Hopes for Economic Turnaround Dealt Bodyblow by First Review of Knotts Scary Farm 2012

As long and dark though our economic tunnel California has been, Native Angelenos have clung to the hope that when there is winter, sooner or later spring must follow.  And after that must come summer. And then eventually, fall.  And with fall would come the seasonal push our economy can always count on: the bounty we reap each year from our region’s Halloween mazes.

We may no longer make anything in California, but we haven’t forgotten how to be scary. This after all is the state whose film executives green-lit most of the Saw films and The Hills Have Eyes reboot.  Come each Halloween, when the world wants to be scared, and scared by professionals, it arrives on our doorstep, saying “Take us to your creepy mazes and we shall reward you with our lucher.”

But now, on top of everything we’ve been through, these hopes may be dashed as well.

At the peak of the Southern California Halloween pyramid has always stood Knott’s Scary Farm; the pinnacle of Halloween maze terror. It is not to much to say that if our hopes to turn the state around rest on our entertainment complex, and the entertainment complex rests on the horror genre and the horror genre revolves around Halloween and the capital of Halloween is at Knott’s, then the entire economic security of tens of millions of Californians rides on Knott’s being able to throw together some world-class scary mazes. And so it is not too much to say that tens of millions of California children should get used to a world without schools, healthcare, police protection and where toxic waste is dumped directly into their lunch boxes after they read this first early review of this year’s offering at Knott’s.

A post on the indispensable Creepy LA blog, their correspondent filed a first review containing the following, deadly, dream destroying, devastating descriptions:

this year’s pre-Haunt buffet dinner had some surprising and alarming differences from previous years. To wit: Disposable plasticware instead of sturdy buffet dishes, bright normal lighting and no real decoration, no monsters, and a drastically reduced lineup of food options. (Not to mention the “collectible” Snoopy drink cups that we were given, rather than commemorative Haunt cups we got in the past.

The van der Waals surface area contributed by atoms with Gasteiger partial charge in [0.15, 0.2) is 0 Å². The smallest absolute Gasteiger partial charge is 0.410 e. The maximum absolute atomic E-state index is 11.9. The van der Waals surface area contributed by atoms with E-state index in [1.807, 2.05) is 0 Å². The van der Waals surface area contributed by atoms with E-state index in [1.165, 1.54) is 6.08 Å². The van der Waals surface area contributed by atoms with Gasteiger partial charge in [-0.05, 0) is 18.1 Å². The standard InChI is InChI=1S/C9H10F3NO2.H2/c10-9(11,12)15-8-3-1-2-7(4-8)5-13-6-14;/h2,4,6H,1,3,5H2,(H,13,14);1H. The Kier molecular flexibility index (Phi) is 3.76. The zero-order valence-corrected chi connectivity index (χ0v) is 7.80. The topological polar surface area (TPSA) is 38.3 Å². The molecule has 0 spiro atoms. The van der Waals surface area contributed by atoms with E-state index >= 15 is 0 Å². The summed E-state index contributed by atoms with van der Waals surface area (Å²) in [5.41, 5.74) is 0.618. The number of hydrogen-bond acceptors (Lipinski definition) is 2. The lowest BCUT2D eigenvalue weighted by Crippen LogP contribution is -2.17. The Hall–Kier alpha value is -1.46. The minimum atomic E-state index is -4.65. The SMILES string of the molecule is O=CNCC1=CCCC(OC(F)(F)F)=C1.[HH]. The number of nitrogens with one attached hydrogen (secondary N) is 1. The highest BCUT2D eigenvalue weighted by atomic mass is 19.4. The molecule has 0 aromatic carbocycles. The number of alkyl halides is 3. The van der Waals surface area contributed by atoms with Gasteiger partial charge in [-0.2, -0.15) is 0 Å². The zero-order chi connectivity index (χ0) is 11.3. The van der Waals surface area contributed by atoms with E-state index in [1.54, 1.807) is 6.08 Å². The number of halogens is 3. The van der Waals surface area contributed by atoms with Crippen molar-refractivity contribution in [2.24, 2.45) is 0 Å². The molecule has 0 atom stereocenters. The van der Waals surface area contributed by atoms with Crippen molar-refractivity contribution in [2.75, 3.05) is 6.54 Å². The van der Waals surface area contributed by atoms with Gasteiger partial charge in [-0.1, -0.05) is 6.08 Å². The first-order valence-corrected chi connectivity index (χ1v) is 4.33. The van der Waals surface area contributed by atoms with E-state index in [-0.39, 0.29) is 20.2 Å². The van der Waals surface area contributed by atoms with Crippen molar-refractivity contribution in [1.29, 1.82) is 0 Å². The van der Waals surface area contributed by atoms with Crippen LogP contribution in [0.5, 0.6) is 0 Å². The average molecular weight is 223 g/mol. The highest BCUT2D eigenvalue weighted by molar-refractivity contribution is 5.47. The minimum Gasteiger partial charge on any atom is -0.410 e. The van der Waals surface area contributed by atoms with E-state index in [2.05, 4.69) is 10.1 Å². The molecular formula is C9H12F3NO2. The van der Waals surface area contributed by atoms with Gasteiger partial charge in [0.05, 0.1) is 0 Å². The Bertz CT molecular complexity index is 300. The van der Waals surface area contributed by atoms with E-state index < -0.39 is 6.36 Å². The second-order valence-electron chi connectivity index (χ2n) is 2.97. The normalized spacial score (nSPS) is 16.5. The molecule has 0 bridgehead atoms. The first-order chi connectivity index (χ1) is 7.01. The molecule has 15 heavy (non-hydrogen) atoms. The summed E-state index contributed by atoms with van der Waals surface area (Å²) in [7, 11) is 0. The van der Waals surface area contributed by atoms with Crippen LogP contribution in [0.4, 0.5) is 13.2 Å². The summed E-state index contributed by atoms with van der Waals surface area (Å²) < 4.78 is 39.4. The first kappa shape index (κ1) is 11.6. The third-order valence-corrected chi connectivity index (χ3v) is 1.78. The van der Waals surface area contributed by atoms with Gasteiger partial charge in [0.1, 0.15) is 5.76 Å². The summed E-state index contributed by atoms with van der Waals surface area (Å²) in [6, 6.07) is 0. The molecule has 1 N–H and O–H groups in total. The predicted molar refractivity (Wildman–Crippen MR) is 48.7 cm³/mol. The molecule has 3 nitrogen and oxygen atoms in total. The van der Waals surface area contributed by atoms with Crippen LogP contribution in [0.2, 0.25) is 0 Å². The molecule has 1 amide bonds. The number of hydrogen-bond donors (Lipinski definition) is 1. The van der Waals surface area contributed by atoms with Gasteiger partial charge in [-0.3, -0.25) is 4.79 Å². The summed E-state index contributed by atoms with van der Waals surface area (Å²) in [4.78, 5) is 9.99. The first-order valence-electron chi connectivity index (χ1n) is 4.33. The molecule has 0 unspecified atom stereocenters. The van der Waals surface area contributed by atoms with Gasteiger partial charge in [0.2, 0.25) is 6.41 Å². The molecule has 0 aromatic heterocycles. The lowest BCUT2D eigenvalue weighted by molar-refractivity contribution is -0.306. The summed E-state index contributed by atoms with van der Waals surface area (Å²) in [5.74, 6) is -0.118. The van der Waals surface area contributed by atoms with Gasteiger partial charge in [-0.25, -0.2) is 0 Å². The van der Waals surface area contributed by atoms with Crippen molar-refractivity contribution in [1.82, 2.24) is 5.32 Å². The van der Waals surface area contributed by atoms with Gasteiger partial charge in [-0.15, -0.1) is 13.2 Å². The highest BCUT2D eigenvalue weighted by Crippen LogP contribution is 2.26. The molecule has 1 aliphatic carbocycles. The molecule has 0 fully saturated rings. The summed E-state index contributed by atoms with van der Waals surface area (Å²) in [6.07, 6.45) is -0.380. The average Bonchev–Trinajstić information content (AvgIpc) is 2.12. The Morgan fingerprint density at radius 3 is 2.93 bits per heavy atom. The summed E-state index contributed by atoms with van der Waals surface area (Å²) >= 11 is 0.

For several previous years, there was a trend of having “hot chicks in costumes vaguely writhing in a cage in one room of every maze.” Apart from one woman with a feather-stick in Dominion of the Dead and a desultory go-go bit in Endgames, that phase of the Haunt mazes is over! No more gratuitous female stuff anymore.

Endgames
It’s pretty much postapocalyptic MMA-meets-chop-‘em-up slaughterhouse horror… but even that is giving it a little too much credit.

Dominion of the Dead
This venerable old maze still puts on a good effort, but it no longer has any sexy decadence or very many scares in it. I’ll give it points for being quietly atmospheric, but it’s got that “played out” vibe from start to finish.

Read it all.. if you daaare! 


  • It’saSurprise,Silly

    Now, Richard. Californians make lots of things. Jeans, cars, rocket ships. Plus, movies and things. Though it is true, we are kind of in the slow lane just now. Keep … hope … a-LIVE !!! (Yes, I really just said that. I used to work on campaigns with you, back in the day. Think, which of your random loser friends from then has nothing to do during the day … or is that too many people?)

    I don’t know from Knotts. But people with kids tell me the kiddie Halloween train ride at Griffith is pretty good.

    So, this is a nifty new blog. I will have to come back.